For the last thirty years, Khajinder Singh had made his vocation to support the Afghan Sikh repatriates coming from Kabul and other parts of Afghanistan fleeing the perilous situation in the war-torn country. He passed away last evening following a massive heart attack. He came to Delhi in 1990 itself when the troubles started in Afghanistan and has since then has been the ‘Man Friday’ to many an Afghan Sikh individual and family. He not only provided support in India but enabled not hundreds but thousands to go to the West, despite all odds. It is a tribute to his hard work that all Afghan Sikhs who are now visible in the UK, USA, Europe, Canada and other parts of the world, have had some association with him and his Afghan Sikh and Hindu Welfare Association through which he maintained live links with the Indian government and the UNHCR offices in Delhi.
WHEN I SPOKE TO HIM JUST A FEW DAYS BACK, PRIOR TO THE ARRIVAL OF THE SECOND BATCH OF AFGHAN SIKHS TO NEW DELHI, KHAJINDER SINGH KHURANA told me that in view of the strenuous circumstances in which the Sikhs are coming from Afghanistan, he had postponed his trip to London to meet his family there. He spoke to me for more than an hour and spelt out all the minute details of the arrangements that he and his team were making for the arrival of the Kabul Sangat.
He was worried about the fact that Sikh organisations engaged in the welfare of the Afghan Sikhs should not work at loggerheads with each other and to that end, he was receptive to suggestions. He had drafted an open letter for Sikh organisations calling a spade a spade and was nice enough to disclose the contents of the same, even though it was my second telephonic interaction with me.
In view of the volatile situation and with the last hundreds of Afghan Sikhs waiting in the wings for departure to India, I requested him to either reword the letter or drop it altogether. He agreed and as much as I know he did not make an issue of anything.
Working for three decades with people who have undergone a trauma of one kind or another can be a traumatic experience itself. It is not possible to appease everyone, yet Khajinder Singh took everything in his stride.
Last year in December 2019, he presided over a meeting of well-wishers of Afghan Sikhs in Delhi, where there were invitees from Afghanistan, the USA and many from India and Delhi. Harsaran Singh of the Global Sikh Council, who attended the meet told WSN on the phone about his fond memories of Khajinder Singh’s personality. He said, “He was a very gentle and sober-minded person, full of humility. Rising from a humble background he became a well-known business person in the Delhi Sikh community.”
“While he is mostly known for his concern about the well-being and safety of Sikhs left behind in his homeland Afghanistan, few people know that he was also concerned about future of Sikhs in other conflict zones like Kashmir and the future of Sikh youth there, which he discussed during the meeting.”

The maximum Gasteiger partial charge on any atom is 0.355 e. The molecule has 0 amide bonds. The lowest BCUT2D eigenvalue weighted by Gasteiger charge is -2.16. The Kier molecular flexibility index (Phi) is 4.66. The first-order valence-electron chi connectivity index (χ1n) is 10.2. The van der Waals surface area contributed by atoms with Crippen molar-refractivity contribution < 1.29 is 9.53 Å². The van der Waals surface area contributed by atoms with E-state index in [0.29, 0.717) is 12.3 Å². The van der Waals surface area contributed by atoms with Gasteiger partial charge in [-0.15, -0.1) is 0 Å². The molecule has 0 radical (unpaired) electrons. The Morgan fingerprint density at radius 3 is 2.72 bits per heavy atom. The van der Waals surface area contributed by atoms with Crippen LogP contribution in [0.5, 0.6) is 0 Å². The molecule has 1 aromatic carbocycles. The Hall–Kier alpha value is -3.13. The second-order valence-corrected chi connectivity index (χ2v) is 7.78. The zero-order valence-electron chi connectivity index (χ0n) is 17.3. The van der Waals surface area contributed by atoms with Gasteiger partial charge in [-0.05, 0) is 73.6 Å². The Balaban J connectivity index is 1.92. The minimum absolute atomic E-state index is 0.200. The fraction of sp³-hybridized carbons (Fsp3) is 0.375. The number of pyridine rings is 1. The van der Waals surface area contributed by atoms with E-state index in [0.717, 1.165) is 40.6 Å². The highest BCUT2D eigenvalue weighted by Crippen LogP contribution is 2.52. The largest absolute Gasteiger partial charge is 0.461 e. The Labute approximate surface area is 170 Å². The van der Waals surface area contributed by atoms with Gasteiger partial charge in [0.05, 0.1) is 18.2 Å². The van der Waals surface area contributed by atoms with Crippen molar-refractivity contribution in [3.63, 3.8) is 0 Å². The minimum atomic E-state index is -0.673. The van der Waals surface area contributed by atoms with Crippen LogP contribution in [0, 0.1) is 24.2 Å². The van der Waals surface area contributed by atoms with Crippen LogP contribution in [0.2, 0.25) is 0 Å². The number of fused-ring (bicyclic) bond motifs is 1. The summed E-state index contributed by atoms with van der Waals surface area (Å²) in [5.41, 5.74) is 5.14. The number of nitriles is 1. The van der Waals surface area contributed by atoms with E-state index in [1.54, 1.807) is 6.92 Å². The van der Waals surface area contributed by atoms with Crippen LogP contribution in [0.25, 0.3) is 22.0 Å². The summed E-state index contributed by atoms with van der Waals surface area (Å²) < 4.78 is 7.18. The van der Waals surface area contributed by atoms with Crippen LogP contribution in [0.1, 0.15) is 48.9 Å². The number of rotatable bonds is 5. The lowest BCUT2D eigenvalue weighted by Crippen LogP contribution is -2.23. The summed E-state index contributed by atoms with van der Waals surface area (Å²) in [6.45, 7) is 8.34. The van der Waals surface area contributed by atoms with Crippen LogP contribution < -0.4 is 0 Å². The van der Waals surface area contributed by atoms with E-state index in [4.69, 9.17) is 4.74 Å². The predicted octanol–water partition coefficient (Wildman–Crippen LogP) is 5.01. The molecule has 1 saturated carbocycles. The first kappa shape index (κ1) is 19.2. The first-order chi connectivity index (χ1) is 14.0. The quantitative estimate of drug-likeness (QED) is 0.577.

“He was a very gentle and sober-minded person, full of humility. Rising from a humble background he became a well-known business person in the Delhi Sikh community.”
The Bhai Ghanaiya Seva Dal from Kashmir has expressed deep condolences at the demise of Khajinder Singh.
Documentary Filmmaker Afghan Sikh, now in the UK -Pritpal Singh in a Facebook post has shared the picture of Khajinder Singh presenting his book on the Afghan Sikhs and Hindus in the Punjabi language to the last King of Afghanistan -Zahir Shah. Pritpal Singh also tells us that, “Khajinder Singh was closely related to former Afghan Sikh MPs -Jai Singh Fani and Gajinder Singh.”
“Khajinder Singh was closely related to former Afghan Sikh MPs -Jai Singh Fani and Gajinder Singh.”
US-based film-maker Manmeet Singh, who has been part of the SaveAghanSikhs campaign, in his reaction on social media said, “Very sad news. It is heartbreaking.”
“Soon after the March 25 attack on Sikhs in Kabul, I met Khajinder Singh at a social function in Delhi. We shared concerns and took up the matter with various Sikh bodies. When I spoke to him last, he seemed overwhelmed with the problems of rehabilitation of the Afghan Sikhs who had recently arrived,” said Chandigarh-based Gurpreet Singh, President of The Institute of Sikh Studies.
Due to the COVID19 restrictions, I did not get an opportunity to meet the persona of a giant who is no more, but I hope and pray that his legacy lives on. Our deepest empathy to his family, friends and associates.
“Very sad news. It is heartbreaking.”
The World Sikh News Team hopes and prays that somebody from amongst those who have come from Afghanistan will carry on the good work that still remains unfinished as many Afghan Sikh families in Delhi are still starring at an uncertain future.